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These days, every other person is a budding entrepreneur trying to build a product that will revolutionize an industry. But why do so many of these ‘next big things’ fail? Be it an established company or an individual, every product starts as an idea. However, for the idea to turn into a successful product, the product management function is of utmost importance for the product to succeed.
Every product goes through an elaborate and exhaustive process. Broadly defined, the steps involved are - creating a product roadmap, scoping stakeholder requirements, designing the product, working with the engineers and quality assurance teams, and finally, managing the lifecycle in itself. Throughout this process, there are a number of things that can cause a product to fail. Listed below are five such reasons:
1.Product roadmap – It is important that every idea has a roadmap to define its path to create a successful product. However, sales targets are often the driving force and that is not necessarily effective product management as those involved in product production lack motivation since their role is limited to implementation. Moreover, following the roadmap itself costs the company time and money, and often the questions it was meant to answer, namely, ‘How much will this cost?’ and ‘How much revenue will this create?’ fail to be answered in the pursuit of meeting sales targets.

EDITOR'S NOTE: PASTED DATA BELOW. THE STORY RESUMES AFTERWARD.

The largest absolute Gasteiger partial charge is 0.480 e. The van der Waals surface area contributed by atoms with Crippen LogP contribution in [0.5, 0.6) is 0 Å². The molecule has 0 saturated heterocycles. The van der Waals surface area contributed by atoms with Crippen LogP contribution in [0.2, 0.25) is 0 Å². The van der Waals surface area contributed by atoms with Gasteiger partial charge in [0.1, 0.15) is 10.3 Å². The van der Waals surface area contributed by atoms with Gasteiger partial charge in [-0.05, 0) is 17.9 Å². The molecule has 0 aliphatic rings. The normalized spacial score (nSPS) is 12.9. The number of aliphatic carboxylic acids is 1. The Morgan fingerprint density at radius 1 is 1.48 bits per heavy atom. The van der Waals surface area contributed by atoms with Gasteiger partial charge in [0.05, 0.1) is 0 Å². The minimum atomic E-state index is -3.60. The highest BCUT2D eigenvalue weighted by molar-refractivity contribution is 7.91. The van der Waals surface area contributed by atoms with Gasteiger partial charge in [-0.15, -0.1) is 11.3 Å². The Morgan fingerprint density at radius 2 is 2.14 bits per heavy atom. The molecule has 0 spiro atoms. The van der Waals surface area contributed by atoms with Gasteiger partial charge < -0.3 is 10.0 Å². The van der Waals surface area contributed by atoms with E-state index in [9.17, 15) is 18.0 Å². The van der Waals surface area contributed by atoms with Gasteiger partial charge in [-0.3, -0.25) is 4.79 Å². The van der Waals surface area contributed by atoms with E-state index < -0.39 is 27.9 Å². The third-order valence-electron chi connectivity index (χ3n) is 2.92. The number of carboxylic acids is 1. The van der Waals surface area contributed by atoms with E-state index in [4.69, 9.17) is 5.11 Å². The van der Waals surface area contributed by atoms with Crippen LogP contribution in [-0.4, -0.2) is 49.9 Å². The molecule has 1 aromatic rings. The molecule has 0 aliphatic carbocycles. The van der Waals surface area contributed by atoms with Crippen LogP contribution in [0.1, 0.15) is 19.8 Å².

2.Research & Testing – Often, in an attempt to get the product out in the market at the earliest, companies roll it out without sufficient research or testing. This could prove disastrous for the product and could even damage the brand. Firstly, research on every front must be thorough, to ensure the customer’s needs are actually being met. Secondly, reliability testing should be conducted before the product is rolled out, to ensure that the product works.
3.Timing decisions - By following the traditional thought-processes involved in product planning, the designers and engineers are often brought in during the later stages of the product development However, their value is often underutilized in such cases. Bringing them in earlier would result in innovative ideas that can help create the best version of the product.
4.Prolonged Development - Sometimes, companies get caught up in product creation, leading to a delayed entry into the market. This delay could prove costly sometimes as customer needs might have changed, a competitor could have released their version of the product, the economy could have taken a downturn or market segments may have evolved.
5.Demand-Production Mismatch - Some products are so revolutionary that they are received by the public, far better than the company predicted. This is great, but causes issues sometimes as production may not be able to meet the unexpected demand, leading to loss of customers and eventually, the death of the product.
‘Failure is a great teacher’ – Successful product management, however, involves learning from the mistakes of others, as illustrated above, instead of making your own.